What you can expect from your cat’s behaviour when they have a litter

What you can expect from your cat’s behaviour when they have a litter


If you have made an informed decision to breed from your cat because you are confident that they are a good example of their breed and that you will be able to find appropriate homes for their litter, it is important to do plenty of research before you start planning to greet the eventual kittens!

As well as ascertaining that breeding is a responsible decision and that you will be able to care for your cat and their kittens until they can be sold, and knowing how to pick good future owners, you should also do plenty of research on what is involved in mating, gestation and raising the kittens, and ensure that you are prepared for it!

Breeding from your cat can and usually will bring about some short-term personality changes in her, from the point of mating onwards until after the kittens have been weaned and rehomed, until everything settles down again! It is important to find out what you can expect from your cat’s behaviour, personality and temperament during this time, in order to care for her appropriately and gain a basic understanding of what is happening.

In this article, we will look at what you can expect from your cat’s behaviour from mating to rehoming the eventual kittens.

Coming into heat

When your cat comes into heat, they will be both physically able to breed, and receptive to mating. When your cat does come into heat, their behaviour will generally alter during this time, and they are apt to become more clingy and affectionate, possibly rather more feisty, and often, a lot more vocal as they set about seeking a mate.


When you have found an appropriate male stud cat for your female, the mating process itself is likely to be rather noisy, and appear to be quite aggressive and, to the uninitiated, rather an eye-opener to observe!

The mating process will generally involve a lot of yowling, noise and general activity, and may also include a level of fighting and dominance too.


Once your queen has conceived, they will quite possibly go through a range of different behavioural stages and changes in the run-up to delivery. Female cats remain pregnant for between 60-67 says as the norm, and as the time for delivery gets closer, your cat will need to eat more, and will begin to become possibly territorial or reclusive as they prepare for the birth.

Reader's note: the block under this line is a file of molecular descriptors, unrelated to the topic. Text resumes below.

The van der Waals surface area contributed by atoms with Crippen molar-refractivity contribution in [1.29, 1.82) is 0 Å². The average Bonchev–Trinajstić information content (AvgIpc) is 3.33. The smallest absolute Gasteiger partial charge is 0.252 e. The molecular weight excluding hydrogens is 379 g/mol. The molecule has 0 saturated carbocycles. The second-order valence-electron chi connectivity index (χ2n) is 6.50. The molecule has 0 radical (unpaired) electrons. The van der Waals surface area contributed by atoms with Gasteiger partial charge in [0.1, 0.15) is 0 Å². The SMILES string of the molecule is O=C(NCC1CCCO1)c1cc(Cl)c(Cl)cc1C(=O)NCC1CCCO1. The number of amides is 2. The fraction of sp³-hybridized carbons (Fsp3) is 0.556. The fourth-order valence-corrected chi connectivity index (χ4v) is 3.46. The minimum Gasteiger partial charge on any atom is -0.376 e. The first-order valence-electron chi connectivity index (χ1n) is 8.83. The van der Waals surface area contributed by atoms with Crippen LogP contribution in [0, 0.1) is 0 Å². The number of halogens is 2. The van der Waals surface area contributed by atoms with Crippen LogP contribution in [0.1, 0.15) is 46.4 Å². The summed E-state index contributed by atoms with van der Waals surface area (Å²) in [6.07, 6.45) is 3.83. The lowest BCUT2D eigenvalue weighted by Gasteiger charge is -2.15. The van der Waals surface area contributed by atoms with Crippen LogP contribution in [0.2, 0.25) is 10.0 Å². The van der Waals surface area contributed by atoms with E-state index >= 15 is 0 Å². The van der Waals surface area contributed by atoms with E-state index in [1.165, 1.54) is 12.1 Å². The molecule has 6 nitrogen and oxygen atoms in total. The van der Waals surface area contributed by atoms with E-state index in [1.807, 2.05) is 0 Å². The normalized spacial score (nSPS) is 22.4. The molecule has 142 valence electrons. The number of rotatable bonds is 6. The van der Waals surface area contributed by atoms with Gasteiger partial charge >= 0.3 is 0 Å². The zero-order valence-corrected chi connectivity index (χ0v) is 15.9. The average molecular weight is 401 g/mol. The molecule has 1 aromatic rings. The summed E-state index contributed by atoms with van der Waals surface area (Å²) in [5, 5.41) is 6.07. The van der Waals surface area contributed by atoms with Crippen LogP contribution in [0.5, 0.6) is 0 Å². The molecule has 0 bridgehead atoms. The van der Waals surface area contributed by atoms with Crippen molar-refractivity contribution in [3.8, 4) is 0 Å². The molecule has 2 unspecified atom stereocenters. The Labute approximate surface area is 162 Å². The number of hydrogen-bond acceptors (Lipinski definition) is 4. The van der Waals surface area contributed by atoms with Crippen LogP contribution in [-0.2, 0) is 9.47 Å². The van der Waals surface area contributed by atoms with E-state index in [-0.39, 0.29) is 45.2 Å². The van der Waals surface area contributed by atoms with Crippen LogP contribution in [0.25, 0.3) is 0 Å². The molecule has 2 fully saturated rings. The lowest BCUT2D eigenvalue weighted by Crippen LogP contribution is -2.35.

It is important to keep things in your home calm and quiet at this time, and make sure that you provide plenty of bedding and snuggly spots for your cat to use to make their nest. You can pick where you would like this to be, but it is entirely possible that your cat will pick her own favourite spot, and you will need to tailor that area to suit them accordingly!

Many pregnant cats will be very clingy and affectionate during this time too, and she will naturally become quieter and less active as time goes on. During the period of gestation, take your cues from your cat when it comes to allowing them to find what works for them, and enable this as much as possible.


Nesting behaviour is a good indication that the time for delivery is approaching, and most cats will prefer to prepare for the birth somewhere quiet and secluded, often delivering overnight when there is no one around! However, some cats may decide that they would rather have their litter in the presence of their favourite person, which is a huge compliment, and a privilege to watch!

Try not to interfere with the process at all unless something goes wrong and you need to call the vet, and other than checking over the kittens after delivery, do not take them away from the queen or bring a procession of people in to see them soon after the birth.


When your cat has had her kittens, all of her time and attention will be taken up with caring for them, and this can be very tiring for your cat! Most tame, friendly cats will be happy to allow the people that they love to see and handle their kittens, and may even take this opportunity to have a break and eat or sleep while you supervise the litter!

However, some cats will be very defensive about their litter during the early days, and may become distressed by the presence of people, so again, take your cues from your cat when it comes to your behaviour.

It is important to start getting the kittens used to being handled as soon as possible, but do not do this in such a way as will upset your cat, and always approach and talk to your cat first before you attempt to pick up her kittens.


Between the ages of six to eight weeks old, your queen will begin to wean the kittens, and they will start eating solid food. They will become much more active and lively during this time, as they prepare for going off out into the world on their own.

However, your kittens should not be removed from their queen until they are twelve weeks old, when your queen will naturally begin to expect them to be around less and not in need of as much supervision. Waiting until twelve weeks old to remove the kittens is not only good for their development, but also, for the queen, as she will be less bothered by their leaving than she might be earlier on.

However, as each kitten leaves to go to its new home, your queen is likely to look for them for a while afterwards and potentially become a little distressed, but this should settle down within a couple of days.

Before your kittens leave for good, get your queen used to having them taken out of the room for progressively longer periods of time each time when they are old enough, and the searching behaviour that your queen does display when they leave should be minimal.



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